Venaseal Glue

Of all of the varicose vein procedures, it is perhaps the most minimally invasive.

Venaseal is an FDA approved injectable adhesive or medical grade glue which treats the underlying source of varicose veins.

Those are usually the saphenous veins.

 

It stops the reversal of venous blood flow or reflux by sealing the vein shut.

www.pittsburghveindoc.com/2016/11/25/venaseal-varicose-vein-glue

If you have painful and visible varicose veins in your legs, Venaseal treatment may be a good choice for you.

https://youtu.be/iE1n3YG5w6Q

Venaseal is a Unique Approach to the Treatment of Varicose Veins

It does not involve heat to close the targeted saphenous vein like the laser or radiofrequency alternatives.

Once the saphenous vein is closed, blood is immediately rerouted to other healthy veins in the leg. Your circulation is improved.

It does not require tumescent anesthesia to numb the vein.

Instead about a teaspoon full of cyanoacrylate glue (the medical equivalent of “Krazy glue” or “Superglue”) is injected inside of the saphenous vein along its length.

No surgery is required.

Clinical trials involving three major studies have proven that it is safe and effective. It is minimally invasive.

Venaseal Glue

Only one spot needs to be numbed in your lower leg to insert the catheter into the saphenous vein.

That means all you feel in the way of discomfort is one pinch.

However, usually the visible bulging veins will not disappear completely. Later either sclerotherapy (injections) or phlebectomy (removal of the actual varicose veins on the skin through mini incisions) are usually required later.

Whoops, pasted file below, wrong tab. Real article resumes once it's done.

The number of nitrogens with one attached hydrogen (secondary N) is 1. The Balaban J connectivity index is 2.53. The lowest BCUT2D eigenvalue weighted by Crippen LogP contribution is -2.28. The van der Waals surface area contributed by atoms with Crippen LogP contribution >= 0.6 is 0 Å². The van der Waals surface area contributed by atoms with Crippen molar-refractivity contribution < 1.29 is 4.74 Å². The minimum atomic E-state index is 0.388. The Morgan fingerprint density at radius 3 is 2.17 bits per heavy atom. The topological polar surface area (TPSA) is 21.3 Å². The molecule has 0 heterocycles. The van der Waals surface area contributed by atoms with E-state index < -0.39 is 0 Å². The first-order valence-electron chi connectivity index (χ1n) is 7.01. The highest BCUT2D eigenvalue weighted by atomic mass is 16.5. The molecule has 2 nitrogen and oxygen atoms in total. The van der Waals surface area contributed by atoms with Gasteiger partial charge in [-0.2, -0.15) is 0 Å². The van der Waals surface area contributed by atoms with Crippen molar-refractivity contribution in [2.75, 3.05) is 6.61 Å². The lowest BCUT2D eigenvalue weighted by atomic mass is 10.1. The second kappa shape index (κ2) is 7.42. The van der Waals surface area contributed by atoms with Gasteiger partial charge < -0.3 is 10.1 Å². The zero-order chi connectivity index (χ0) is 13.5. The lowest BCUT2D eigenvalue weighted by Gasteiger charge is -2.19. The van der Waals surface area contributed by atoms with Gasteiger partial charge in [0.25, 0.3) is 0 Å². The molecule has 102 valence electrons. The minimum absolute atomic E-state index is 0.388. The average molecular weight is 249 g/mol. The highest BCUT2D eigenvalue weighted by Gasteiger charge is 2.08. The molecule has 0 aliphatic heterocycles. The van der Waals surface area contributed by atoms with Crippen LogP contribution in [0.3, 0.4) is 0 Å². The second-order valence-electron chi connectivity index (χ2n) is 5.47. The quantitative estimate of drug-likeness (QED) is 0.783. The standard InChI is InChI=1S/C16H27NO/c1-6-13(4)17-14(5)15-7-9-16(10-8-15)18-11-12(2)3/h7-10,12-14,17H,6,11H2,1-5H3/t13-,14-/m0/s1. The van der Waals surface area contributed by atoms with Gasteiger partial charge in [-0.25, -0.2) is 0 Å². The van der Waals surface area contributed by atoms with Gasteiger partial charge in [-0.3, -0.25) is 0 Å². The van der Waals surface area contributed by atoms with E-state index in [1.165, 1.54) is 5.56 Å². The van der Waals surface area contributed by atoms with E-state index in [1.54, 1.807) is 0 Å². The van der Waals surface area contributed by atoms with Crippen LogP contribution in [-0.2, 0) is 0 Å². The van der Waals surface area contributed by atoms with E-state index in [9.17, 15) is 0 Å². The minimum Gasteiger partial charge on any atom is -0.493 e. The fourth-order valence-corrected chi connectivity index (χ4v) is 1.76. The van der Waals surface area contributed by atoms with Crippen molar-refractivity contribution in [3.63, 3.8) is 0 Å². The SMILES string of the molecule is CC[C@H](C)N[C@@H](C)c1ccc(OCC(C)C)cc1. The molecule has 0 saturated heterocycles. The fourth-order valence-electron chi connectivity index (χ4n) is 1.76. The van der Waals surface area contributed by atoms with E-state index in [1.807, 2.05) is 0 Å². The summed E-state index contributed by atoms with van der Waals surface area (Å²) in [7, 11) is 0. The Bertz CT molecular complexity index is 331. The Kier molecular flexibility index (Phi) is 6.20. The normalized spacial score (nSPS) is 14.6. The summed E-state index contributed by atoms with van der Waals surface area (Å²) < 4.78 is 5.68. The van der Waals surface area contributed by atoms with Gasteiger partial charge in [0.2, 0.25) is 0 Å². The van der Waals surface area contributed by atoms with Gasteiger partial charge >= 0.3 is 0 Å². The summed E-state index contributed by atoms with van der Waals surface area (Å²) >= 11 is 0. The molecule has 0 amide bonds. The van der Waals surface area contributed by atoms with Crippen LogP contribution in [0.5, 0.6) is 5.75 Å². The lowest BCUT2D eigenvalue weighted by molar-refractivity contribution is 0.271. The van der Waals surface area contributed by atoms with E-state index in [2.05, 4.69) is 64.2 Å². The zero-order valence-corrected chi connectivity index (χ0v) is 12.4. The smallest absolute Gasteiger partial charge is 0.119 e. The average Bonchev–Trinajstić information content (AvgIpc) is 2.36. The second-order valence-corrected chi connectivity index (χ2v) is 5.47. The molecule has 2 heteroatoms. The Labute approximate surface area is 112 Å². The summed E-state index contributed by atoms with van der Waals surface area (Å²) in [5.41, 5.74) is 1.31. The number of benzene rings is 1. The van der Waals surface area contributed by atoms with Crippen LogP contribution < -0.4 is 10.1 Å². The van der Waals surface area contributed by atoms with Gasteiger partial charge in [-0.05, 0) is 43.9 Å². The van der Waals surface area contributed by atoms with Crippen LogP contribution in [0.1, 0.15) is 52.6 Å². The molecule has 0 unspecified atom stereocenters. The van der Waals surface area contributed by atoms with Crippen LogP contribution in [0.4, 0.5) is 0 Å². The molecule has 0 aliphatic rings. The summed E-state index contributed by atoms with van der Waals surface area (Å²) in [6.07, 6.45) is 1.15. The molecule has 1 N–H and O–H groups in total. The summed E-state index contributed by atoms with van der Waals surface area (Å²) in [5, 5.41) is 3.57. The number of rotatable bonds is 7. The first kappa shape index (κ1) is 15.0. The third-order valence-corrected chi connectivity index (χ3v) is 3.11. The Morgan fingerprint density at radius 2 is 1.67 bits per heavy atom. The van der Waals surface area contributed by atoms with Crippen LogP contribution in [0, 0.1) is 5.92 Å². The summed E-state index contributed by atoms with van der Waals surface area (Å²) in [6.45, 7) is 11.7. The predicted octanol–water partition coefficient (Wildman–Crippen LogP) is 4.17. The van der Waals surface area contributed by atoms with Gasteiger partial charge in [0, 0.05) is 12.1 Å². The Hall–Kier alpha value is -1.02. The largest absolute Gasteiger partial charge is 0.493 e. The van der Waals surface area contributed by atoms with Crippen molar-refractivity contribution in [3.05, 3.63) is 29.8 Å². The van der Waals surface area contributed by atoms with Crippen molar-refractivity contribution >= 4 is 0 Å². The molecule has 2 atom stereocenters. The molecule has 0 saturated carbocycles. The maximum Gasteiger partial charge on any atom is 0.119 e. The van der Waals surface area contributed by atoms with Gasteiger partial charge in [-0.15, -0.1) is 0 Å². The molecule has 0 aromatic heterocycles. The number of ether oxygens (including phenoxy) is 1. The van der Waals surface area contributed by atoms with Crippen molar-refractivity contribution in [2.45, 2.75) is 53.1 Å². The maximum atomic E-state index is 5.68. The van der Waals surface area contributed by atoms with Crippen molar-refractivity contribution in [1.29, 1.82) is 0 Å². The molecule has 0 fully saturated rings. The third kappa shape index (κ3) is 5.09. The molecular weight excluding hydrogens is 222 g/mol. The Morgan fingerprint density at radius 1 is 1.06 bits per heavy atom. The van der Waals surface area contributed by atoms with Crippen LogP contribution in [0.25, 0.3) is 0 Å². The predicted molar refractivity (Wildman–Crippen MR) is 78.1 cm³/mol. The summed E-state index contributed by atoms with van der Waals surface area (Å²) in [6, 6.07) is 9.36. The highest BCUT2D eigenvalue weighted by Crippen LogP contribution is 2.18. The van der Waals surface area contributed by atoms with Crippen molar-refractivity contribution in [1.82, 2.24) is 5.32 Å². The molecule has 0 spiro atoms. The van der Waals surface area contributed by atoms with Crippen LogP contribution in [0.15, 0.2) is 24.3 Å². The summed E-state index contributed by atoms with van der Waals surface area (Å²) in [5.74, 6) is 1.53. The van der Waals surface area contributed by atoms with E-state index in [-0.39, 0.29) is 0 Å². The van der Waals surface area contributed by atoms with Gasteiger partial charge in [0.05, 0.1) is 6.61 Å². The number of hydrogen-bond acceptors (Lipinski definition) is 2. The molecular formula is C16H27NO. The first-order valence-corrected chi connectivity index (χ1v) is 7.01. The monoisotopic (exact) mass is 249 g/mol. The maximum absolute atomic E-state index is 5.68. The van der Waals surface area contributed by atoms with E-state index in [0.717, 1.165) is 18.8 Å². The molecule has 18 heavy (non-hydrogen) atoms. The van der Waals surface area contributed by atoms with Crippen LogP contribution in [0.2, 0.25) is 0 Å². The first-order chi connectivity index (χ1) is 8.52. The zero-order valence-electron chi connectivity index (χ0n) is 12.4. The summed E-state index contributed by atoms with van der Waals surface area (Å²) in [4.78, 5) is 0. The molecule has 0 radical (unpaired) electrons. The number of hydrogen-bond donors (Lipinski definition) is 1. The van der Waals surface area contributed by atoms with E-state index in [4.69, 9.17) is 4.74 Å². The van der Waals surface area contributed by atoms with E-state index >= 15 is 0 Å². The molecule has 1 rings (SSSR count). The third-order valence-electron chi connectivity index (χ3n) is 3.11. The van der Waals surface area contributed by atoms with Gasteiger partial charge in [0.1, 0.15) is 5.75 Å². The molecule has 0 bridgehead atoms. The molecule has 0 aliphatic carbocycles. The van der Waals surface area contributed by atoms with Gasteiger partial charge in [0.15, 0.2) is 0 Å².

According to the studies done, 94.3% of patient’s veins treated with Venaseal remained closed after two years.

The Venaseal Procedure

After the catheter entry site is numb with a small amount of local anesthesia, a catheter is inserted into the saphenous vein under ultrasound guidance.

This entrance site is usually below your knee.

When the catheter is in the correct position, the glue is applied – one drop at a time – along the inside of the vein about an inch or so apart.

The procedure takes about thirty minutes or less. A band aide is applied to the entrance site.

You can resume normal activities and even exercise the same day.

You can’t feel the glue which is inside the vein since it is soft and elastic.

The biggest drawback is that about 10 to 20% of people will develop an inflammatory reaction called phlebitis over the treated vein.

The clinical trials have been extended to five years. Follow up is presently ongoing.

This procedure must be considered as an implantable device.

Advantages of Venaseal

R

No heavy compression support stockings

R

No burns

R

Return to all normal activities including leg exercises right away

R

No pain medication is required

R

No nerve damage or numbness

R

No time off of work

R

Little or no bruising

R

It is not a painful procedure

R

Only one injection is required

Even patients who were morbidly obese did well and had the most improvement.

Adhesives have been used to treat other areas of the body for decades.

Arteriovenous malformations in the brain, orthopedic, dental and eye surgery is employing adhesive glue in selected cases.

For many patients, glue is used instead of stitches for skin cuts in the emergency room.

An insurance code to bill for this procedure will be available in 2018 but insurance coverage will vary depending on your plan.